How to Calculate a Transition Payment
Employers in the Netherlands who terminate or do not extend an employee’s contract for reasons other than the employee’s seriously culpable behavior are required to compensate the employee for lost income during the period of involuntarily unemployment. This type of compensation is known under Dutch employment law as a transition payment or severance pay. If you were involuntarily dismissed from your job in the Netherlands, or if your temporary employment contract was not renewed, you may be entitled to transition pay from your employer in an amount equal to one-third of your gross monthly salary for each year you worked, whether you worked for 10 years or one year. If you think you may be entitled to transition pay from your Dutch employer, contact our labor and employment law firm today to discuss your legal options. Our skilled attorneys are committed to protecting the rights of Dutch employees and we can help you recover the transition compensation you deserve.
- What is a Transition Payment?
- Calculating Your Transition Payment
- Calculating Gross Monthly Salary
- Determining Duration of Employment
- Successive Employment Contracts without an Interruption Period
- Successive Employment Contracts with an Interruption Period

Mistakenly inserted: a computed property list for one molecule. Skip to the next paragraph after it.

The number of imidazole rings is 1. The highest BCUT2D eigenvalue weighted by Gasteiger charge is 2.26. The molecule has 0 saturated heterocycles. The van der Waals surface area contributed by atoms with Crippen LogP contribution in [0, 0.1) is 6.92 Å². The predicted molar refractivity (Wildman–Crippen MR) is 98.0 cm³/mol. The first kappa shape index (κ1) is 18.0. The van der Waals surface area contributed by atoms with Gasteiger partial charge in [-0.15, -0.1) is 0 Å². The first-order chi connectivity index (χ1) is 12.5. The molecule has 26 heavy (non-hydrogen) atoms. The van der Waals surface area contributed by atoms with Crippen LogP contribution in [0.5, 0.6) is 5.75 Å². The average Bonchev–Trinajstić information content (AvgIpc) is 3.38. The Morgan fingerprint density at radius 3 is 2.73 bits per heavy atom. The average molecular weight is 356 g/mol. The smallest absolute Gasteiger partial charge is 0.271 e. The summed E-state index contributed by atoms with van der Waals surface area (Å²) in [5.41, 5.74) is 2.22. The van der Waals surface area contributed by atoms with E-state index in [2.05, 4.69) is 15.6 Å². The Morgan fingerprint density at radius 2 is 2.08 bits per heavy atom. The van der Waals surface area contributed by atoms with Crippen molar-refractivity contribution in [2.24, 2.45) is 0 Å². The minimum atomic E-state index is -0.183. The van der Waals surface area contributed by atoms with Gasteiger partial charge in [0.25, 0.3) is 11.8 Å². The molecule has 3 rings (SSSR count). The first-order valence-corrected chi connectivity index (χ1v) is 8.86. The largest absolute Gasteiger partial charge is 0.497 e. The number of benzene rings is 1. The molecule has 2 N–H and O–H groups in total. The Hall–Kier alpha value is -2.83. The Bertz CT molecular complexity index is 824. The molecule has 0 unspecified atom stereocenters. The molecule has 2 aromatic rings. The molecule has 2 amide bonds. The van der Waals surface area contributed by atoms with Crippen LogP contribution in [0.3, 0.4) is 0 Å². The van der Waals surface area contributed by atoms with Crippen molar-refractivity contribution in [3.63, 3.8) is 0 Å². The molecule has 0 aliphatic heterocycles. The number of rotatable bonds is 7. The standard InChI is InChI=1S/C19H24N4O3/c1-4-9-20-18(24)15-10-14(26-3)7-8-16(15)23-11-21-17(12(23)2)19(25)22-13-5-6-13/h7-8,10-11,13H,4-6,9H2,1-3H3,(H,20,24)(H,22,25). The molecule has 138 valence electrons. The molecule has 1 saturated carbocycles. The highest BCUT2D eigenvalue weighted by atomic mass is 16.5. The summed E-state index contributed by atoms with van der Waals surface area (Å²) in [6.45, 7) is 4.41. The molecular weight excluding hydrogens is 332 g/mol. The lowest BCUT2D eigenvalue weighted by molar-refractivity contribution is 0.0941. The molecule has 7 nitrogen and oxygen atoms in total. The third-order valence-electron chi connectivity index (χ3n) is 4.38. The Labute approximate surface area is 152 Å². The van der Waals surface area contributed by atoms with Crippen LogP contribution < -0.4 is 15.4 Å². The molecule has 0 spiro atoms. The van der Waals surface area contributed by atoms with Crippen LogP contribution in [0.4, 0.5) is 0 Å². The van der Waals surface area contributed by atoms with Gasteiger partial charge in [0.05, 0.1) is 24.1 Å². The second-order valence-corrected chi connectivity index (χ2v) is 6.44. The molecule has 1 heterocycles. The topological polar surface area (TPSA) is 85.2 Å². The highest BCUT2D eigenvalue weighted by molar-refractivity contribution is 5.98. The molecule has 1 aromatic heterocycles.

- Transition Payment Exceptions
- Contact Our Labor and Employment Law Attorneys for Help
What is a Transition Payment?
A transition payment is a lump-sum payment paid by an employer to an employee upon the termination of the employment contract by the employer. The transition compensation scheme (transitievergoeding in Dutch) was first introduced in July 2015, under the Dutch Work and Security Act, which mandated that transition pay was only available to employees who had two or more years of service with the same employer. However, the Labor Market in Balance Act (Wet arbeidsmarkt in balans in Dutch, or WAB), which entered into force on January 1, 2020, changed that law in a way that benefits employees. Now, employees in the Netherlands are eligible for transition pay from their first day of work, including any trial period.
Calculating Your Transition Payment
Prior to the introduction of the WAB, transition payments were calculated based on the employee’s age, years of service and monthly salary. For the first 10 years of service, employees were entitled to one-sixth of their gross monthly salary for each six-month period of service. After 10 years, they were entitled to one-quarter of their monthly salary. For employees over the age of 50 who had at least 10 years of service, the amount of transition pay they were entitled to increased to one-half of their monthly salary. However, the Labor Market in Balance Act took the employee’s age and total duration of employment out of the equation. Under the new law, employees are entitled to one-third of their gross monthly salary for each full year of service, plus a pro-rated payment for each additional month or day of service short of one full year. Holiday pay and any bonuses are also included in the calculation of transition compensation for Dutch employees. Transition pay in the Netherlands is currently capped at €83,000, or one year’s salary, whichever amount is greater.